Nurse-Physician Relationship <ul><li>Mostly nurses are absolutely subservient to doctors </li></ul><ul><li>If they do not ...
Independent Nurse Practice <ul><li>Nurses may open an office and do wound care and nutrition advise </li></ul><ul><li>Nurs...
Nurses in Institutions <ul><li>Nurses in hospitals and clinics are generally employees of the institution </li></ul><ul><l...
Other Providers <ul><li>There are many other licensed or certified health care professionals </li></ul><ul><ul><li>x-ray, ...
Nurse Extenders <ul><li>lower level care providers - certified </li></ul><ul><li>medical assistants, OR technicians, lab t...
Nurse Extenders in Institutions <ul><li>need to be carefully screened </li></ul><ul><li>need to be carefully supervised </...
Licenses <ul><li>the license belongs to an individual </li></ul><ul><li>it is a privilege to get a license </li></ul><ul><...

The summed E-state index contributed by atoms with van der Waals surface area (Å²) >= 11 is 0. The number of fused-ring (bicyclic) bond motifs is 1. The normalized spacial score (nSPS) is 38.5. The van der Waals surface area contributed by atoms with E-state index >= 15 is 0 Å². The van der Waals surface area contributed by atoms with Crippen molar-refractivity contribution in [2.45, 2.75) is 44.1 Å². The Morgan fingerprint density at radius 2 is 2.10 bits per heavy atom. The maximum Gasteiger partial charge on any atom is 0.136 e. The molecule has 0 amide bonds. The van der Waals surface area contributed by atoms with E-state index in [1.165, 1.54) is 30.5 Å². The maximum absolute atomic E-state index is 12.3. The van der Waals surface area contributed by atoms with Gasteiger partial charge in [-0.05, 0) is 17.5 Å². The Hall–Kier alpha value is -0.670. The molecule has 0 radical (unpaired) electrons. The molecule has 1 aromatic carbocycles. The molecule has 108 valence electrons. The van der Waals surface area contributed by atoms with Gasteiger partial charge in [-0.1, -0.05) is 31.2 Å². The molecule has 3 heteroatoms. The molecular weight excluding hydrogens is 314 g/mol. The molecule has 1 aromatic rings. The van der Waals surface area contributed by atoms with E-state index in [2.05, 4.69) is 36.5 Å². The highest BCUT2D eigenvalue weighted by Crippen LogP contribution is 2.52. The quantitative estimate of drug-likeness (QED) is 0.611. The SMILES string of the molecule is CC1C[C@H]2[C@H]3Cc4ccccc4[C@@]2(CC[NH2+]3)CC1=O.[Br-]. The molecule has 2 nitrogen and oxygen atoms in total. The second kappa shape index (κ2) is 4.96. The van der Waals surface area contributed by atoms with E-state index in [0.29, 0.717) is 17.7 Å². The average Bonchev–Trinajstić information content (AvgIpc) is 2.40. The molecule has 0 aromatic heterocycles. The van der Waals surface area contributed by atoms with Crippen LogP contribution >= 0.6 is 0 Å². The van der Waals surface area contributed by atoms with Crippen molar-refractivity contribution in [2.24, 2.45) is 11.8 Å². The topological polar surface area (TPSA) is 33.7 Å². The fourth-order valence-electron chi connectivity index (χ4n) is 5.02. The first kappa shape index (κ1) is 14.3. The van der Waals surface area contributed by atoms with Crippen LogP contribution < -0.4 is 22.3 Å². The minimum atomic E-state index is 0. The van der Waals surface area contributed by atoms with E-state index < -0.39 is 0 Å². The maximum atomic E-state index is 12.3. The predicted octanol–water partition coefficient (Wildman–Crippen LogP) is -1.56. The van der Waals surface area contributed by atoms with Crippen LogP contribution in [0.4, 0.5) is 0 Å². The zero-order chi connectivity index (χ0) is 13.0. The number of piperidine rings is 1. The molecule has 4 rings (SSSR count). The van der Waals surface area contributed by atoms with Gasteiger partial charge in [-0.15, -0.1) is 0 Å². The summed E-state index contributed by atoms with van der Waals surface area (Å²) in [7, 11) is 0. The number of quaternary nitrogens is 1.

Other Licensees <ul><li>many other licensed professions in medical practice </li></ul><ul><li>may have separate licensing ...
Unlicensed Practitioners <ul><li>unlicensed physicians </li></ul><ul><li>faith healers </li></ul><ul><li>alternative medic...
Administrators <ul><li>great responsibility - little authority when it comes to patient care </li></ul><ul><li>laws forbid...
Duties to Treat <ul><li>statutory - cord blood serologies </li></ul><ul><li>contractual - orthopedist in the ER </li></ul>...
Abandonment <ul><li>stopping care to a patient without providing sufficient notice and opportunity for the patient to find...